energy source specifically tailored for the material is used to excite a large number of
atoms into higher energy levels. These excited states, in an ideal situation, quickly
decay into a partially stable (meta-stable) energy level. These meta-stable states exist
longer than the higher level excited states (they can last for microseconds) and they
have not released all the energy they absorbed yet. When more atoms exist in this
higher energy level than in the unexcited state (a situation called population inversion)
the material is ready for emission to occur.

In the emission process, a single photon at the right energy can interact with one of
the meta-stable electrons forcing it to emit its energy. Both the original photon and the
new photon can then move on to interact with other meta-stable electrons. The first
electron can literally trigger a photon avalanche that cascades through the entire
system. When the emitted photons reach one of the two mirrors, at either end of the
laser’s cavity, they bounce off of it and, on the return trip through the system, interact
with the re-excited meta-stable electrons again causing more emissions. The photons
continue to bounce back and forth between the two mirrors, exciting more and more
electrons as they travel. The system is now ready for lasing.

When enough photons have been emitted, they begin making it through the “weaker”
of the mirrors in the lasing cavity (rather than bouncing off of it) producing a tightly
collimated beam. This beam is made of photons all at exactly the same wavelength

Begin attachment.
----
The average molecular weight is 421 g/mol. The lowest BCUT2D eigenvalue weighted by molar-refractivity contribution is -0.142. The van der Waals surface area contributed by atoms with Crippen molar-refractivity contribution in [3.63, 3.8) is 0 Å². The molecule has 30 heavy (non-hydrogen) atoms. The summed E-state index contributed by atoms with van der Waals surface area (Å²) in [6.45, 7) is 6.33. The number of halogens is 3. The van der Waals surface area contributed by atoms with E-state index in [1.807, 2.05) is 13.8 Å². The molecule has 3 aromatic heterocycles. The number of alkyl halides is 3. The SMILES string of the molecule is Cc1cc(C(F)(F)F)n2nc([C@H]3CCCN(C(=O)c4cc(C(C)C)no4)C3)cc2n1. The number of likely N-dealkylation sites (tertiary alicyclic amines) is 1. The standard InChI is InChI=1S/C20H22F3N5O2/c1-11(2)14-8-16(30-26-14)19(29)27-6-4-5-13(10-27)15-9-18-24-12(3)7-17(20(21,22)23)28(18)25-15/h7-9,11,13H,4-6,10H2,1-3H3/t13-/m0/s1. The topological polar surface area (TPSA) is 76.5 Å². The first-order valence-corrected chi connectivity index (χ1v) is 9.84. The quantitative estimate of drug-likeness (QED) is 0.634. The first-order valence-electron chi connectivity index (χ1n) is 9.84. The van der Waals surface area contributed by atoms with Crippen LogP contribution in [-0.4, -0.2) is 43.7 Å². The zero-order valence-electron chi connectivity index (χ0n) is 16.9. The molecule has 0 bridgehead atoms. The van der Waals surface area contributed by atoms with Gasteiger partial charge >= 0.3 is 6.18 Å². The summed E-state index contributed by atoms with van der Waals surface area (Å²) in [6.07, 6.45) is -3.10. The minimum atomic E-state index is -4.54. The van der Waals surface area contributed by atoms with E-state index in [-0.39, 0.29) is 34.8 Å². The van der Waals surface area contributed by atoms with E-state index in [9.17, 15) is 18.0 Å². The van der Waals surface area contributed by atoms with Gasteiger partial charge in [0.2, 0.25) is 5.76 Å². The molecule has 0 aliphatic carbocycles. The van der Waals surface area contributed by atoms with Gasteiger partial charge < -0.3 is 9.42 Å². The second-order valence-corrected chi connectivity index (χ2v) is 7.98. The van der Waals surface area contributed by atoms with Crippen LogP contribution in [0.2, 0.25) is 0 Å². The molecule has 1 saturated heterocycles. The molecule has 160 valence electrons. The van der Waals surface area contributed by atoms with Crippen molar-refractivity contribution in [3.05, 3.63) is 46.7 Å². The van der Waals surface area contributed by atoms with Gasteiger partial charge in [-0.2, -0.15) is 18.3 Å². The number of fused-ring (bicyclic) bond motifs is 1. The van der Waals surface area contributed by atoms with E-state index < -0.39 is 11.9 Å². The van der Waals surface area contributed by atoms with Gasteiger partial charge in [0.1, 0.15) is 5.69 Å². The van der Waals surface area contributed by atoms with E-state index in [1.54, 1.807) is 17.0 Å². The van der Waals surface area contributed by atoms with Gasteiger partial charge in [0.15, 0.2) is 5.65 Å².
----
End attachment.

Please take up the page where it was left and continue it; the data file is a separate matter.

and in phase with each other. One may picture this scenario as a kind of resonance
system where the beam is the product of the resonating particles in the laser cavity.

The diode laser, though more complicated in terms of physics principles, still operates
in the same basic way. Electrons from a conduction band of a metal “fall” into to slots
or “holes” in a particular kind of material. When the electrons fall they emit photons.
There are several advantages to these diode lasers. They can be built incredibly small
(sizes comparable to a grain of salt). They are also more energy efficient than the
normal laser. They convert up to 20% of their power directly into the laser as opposed
to the 0.1% converted with some normal lasers. Also, the diode lasers can be run off
of normal batteries (which make them ideal for devices such as CD players and laser
pointers) as opposed to normal lasers that require substantially more power to
operate. Finally, they are easily controllable and adjustable.
Author:          Graham H. Konecki                                                              5
E-mail:          gkonecki@alumni.nd.edu

Movie:           Real Genius
Movie Clip:      1:11:28-1:13:50 in Chapter 20